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Baked Oysters with Saffron-honey Glaze
Kesari Kalamakai

By Vikas Khanna

This dish comes from North Kerala, a southern coastal state of India. One year, while planning a Valentine’s menu I introduced a pre-fixed menu based on aphrodisiac foods.

The deep flavors of saffron, honey, and oysters became an instant finger-licking favorite.

This is from my book, "The Spice Story of India"

I remember I had created this dish on Valentine's Day while still at Salaam Bombay. This recipe was also part of my dinner  - "KhannaSutra":

Serves 6

1/2 stick unsalted butter

1 small onion, finely chopped

1 teaspoon minced garlic

1/2 cup all-purpose flour

1/3 cup dry white wine

1 teaspoon saffron threads

1 cup heavy cream

2 tablespoons honey

Salt to taste

Freshly ground black pepper

24 freshly shucked oysters, left on half shells

Preheat the oven to 500°F.

Heat the butter in a skillet over medium heat. Add onions and garlic and sauté till transparent—about 5 minutes.

Sprinkle the flour over the onions and garlic and stir thoroughly to avoid any lumps. Add white wine, saffron threads, heavy cream, and honey and slightly reduce the mixture. Season with salt and pepper.

Bring to boil and check the consistency of the sauce. If too thin, thicken with cornstarch and water mixture, or if thick, bring it to the desired consistency by adding a little water.

Spoon the sauce over the oysters, fully covering them. Bake the oysters until piping hot—about 10 minutes. Serve immediately.

A chef by profession, Vikas Khanna’s food is a blend of his traditional Indian Culinary Background and the flavors and history of the highly diversified New York food culture. He is owner/executive chef and consultant to several restaurants and has won acclaim from the prestigious James Beard Foundation.
Vikas is the founder of New York Chef Chefs ’Cooking for Life’, a non profit organization that brings together celebrated chefs of New York City, for tasting events to raise funds for relief efforts around the world. The proceeds of the events benefit organizations such as Save the Children, Habitat for Humanity, Red Cross, and many more.
Based on his research on the power of the palate, he has created, Vision of Palate, a series of food tasting workshops, designed to educate people with visual disabilities about the complex flavors and aromas of spices and herbs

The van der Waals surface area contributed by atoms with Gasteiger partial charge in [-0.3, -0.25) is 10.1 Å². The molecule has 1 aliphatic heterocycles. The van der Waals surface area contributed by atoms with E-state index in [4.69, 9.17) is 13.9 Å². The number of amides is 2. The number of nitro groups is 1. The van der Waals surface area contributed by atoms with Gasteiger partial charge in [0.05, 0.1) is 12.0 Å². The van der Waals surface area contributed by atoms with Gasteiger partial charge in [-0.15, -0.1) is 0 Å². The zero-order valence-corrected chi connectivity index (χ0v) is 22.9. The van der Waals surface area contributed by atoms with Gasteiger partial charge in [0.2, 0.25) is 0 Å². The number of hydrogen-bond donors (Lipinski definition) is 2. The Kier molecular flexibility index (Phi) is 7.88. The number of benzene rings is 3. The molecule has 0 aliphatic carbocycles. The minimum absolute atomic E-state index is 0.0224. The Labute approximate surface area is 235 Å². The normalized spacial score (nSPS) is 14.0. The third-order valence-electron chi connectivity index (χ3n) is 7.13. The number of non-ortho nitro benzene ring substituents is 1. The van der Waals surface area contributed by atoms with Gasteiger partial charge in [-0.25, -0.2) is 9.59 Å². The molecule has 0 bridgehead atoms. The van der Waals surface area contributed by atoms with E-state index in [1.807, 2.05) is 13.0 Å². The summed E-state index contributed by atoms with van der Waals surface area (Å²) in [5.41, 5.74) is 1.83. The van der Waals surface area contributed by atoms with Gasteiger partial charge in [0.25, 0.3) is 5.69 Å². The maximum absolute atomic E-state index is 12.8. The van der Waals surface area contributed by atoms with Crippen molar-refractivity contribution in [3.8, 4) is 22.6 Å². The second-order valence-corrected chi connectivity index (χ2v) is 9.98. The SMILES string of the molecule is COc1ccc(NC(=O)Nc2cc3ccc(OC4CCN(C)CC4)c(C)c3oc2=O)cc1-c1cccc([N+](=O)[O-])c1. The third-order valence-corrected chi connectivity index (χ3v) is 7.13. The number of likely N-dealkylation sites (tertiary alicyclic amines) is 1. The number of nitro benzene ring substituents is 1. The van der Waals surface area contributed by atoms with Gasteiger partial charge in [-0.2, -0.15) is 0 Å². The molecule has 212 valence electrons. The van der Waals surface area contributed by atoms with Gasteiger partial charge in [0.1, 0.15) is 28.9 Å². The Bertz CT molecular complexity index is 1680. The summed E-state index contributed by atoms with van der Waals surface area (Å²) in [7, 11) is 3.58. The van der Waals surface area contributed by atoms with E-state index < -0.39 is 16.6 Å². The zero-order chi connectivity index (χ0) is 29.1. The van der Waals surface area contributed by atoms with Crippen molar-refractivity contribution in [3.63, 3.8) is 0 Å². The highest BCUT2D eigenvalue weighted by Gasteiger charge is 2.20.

Through SAKIV (South Asian Kids Infinite Vision), Vikas reaches out to different EYE foundations around South Asia. ’SAKIV- world’ was established in 2005 to host vision expos all around the world. Vikas is an honorary member on the Board of the World Peace Society, New York.
He is the compiler and illustrator of the book,’The Cuisine of Gandhi: Based on the Beliefs of the Legend’, a selection of Gandhi’s writings on food. His forthcoming book ’The Spice Story of India’, is his journal of recipes that are a result of his experiences while working with culinary masters.
Vikas is a graduate of the WelcomGroup School of Hotel and Hospitality Administration, India. He has also studied restaurant management at Cornell University, Food writing at Culinary Institute of America and Food Styling at The New School. He has taught at The New School Culinary Arts, Johnson & Wales, New York University, and Harvard Extension School.

To know more about Vikas Khanna and his work, please visit

Honey Ganache

By Uzma Sharif

(Courtesy of Love in Disguise Chocolate -

Ganache= A French word for a mixture of chocolate and heavy cream.

Yield 75-100 medium sized truffles.

1 1/4 cups heavy whipping cream
8 ounces chopped Dark chocolate (64%)
8 ounces chopped Milk chocolate
5 tablespoons Honey
Dash of love

• Place the chocolate in a medium sized mixing bowl.
• Bring the cream to a boil.
• Pour hot cream over chocolate.
• Let stand a few minutes so the chocolate melts.
• Once the chocolate has melted begin to stir
• While stirring slowly add the honey and of course the love!

Once the ganache has cooled you can pipe into molded truffle shells or let rest in the mixing bowl for 24 hours. Once the ganache has set using a melon baller or a spoon, scoop a quarter size amount into hand and begin to form into a ball, once formed you can dip in white, milk or dark melted chocolate or roll in chopped nuts.

Chef Uzma received her culinary education at the Colorado Mountain Culinary Institute (CMCI). She furthered her education by specializing in pastries and graduating from the French Pastry School in Chicago, Illinois. Chef Uzma further refined her craft by studying and working with renowned pastry chefs. Chef Uzma has answered a calling in line with her grandfather who was a renowned pastry chef in Pakistan, where he also owned a bakery. It is with this cultural history and her modern education that her beautiful creations are born. Her education in pastry is evident in the delectable, silky and rich chocolates. It is her history and culture that is evident in the beautiful, hand-painted decorations. The henna designs that she creates are a direct reflection of the designs created in Pakistan.

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Disclaimer: The views and opinions expressed in these columns are solely those of the interviewee(s) and/or authors and do not necessarily represent those of the editor/publisher.


 All Material © Copyright Kavita Chhibber and respective authors.

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